As 2009 draws to a close a cliched but ever-popular piece of editorial schtick is to present a list of resolutions. If you’re arrogant enough you’ll make resolutions on behalf of others. What better way to show off how you could do someone else’s job far better than them by suggesting how they should improve themselves?
Here we go!
1. Stop trying to inject your personality into factual information
You may believe that the time of the superstar journalist is upon us but only you and your industry mates feel that way. Everyone else in the world will only care who you are when they disagree with something you’ve written and want a name to attack. If you were as entertaining as your ego suggests then you’d be an entertainer and not tied to a keyboard instead.
2. Decide whether you’re an amateur or a professional. You can’t be both
Don’t badger a corporation with the journalistic mantra that “the people need to know the truth” if you’re not going to uphold that standard. I don’t want to see you adopting the mantle of a freedom fighter pensmith on Monday if you’re going to dismiss criticism of your work on Tuesday with claims that you’re “just a blogger”. Show some fucking backbone and be accountable for what you say and do.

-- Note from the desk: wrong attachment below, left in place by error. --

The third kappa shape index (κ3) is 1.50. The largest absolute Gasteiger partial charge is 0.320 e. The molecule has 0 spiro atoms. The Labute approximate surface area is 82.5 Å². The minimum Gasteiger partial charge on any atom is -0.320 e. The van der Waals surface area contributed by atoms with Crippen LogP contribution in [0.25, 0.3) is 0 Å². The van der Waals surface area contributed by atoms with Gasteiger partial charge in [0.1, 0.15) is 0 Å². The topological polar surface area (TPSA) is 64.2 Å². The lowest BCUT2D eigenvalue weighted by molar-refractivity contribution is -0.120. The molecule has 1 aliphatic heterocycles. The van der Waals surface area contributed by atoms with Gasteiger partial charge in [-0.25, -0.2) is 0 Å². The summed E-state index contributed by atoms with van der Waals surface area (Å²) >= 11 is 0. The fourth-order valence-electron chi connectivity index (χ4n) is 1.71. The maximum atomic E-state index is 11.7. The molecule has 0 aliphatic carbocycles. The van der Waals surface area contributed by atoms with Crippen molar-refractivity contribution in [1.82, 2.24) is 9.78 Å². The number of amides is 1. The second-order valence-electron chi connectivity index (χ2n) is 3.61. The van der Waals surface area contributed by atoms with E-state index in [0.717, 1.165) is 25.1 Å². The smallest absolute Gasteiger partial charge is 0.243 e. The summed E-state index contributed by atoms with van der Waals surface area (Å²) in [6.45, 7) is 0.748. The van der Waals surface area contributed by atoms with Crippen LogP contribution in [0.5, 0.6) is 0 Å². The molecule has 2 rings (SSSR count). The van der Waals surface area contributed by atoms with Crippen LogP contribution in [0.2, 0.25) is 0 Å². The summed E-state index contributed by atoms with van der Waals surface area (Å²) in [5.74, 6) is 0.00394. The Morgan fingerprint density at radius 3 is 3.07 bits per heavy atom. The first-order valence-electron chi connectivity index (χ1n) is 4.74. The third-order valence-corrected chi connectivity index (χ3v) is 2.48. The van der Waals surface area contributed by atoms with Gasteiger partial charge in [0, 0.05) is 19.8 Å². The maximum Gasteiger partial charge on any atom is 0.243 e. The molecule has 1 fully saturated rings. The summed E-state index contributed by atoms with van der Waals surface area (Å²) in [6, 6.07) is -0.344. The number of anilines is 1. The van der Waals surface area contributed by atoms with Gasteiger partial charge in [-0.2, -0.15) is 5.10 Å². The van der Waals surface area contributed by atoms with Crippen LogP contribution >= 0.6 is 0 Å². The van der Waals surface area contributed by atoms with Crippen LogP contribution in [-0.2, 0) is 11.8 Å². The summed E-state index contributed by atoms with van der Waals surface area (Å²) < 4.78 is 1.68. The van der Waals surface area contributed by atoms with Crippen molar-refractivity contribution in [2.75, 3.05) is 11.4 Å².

3. Reduce the amount of double-standards you exhibit
If you’re going to expose Fox News or The Mirror for over-sensationalising games and misinforming their readers with poorly researched information or half-truths then it’d be nice if you practiced less of that sort of thing yourself. I’ve read many an article this year that’s originated from a small detail and has since been embellished and distorted by the journalist to a ridiculous degree and their audience, not knowing any better, have simply accepted the guesswork as fact. Stop it.
4. Stop complaining about having to do your job
Nobody is making you post a news article about a teaser site with a countdown clock on it. Just because you and your kin feel obliged to report every piece of minutia that occurs in order to feed your ad revenue, your commission and avoid the risk of one of your equally OCD competitors running a story that you overlooked (oh no!) it doesn’t mean it’s anybody else’s problem but yours. If you don’t want to report it then don’t report it. If you have to report it because that’s the nature of your work then don’t complain about the content of what you’re reporting. Do your job – just like the rest of the world. Just because you’ve an audience you can manipulate as part of the process in order to spin yourself some sympathy or conjure up some criticism doesn’t mean you should whenever it suits you to.
5. Spend less time in Photoshop or on Google Image Search and more time in your word processor
Whilst we’re at it let’s also stop rotating every header image to a jaunty 30 degree angle. It’s about as welcome as lens-flare in games was by the end of the ’90s. On the off-chance that your header image is directly representative of the content of your article then your rotation of it isn’t only unnecessary but counter-productive.
6. Stop removing context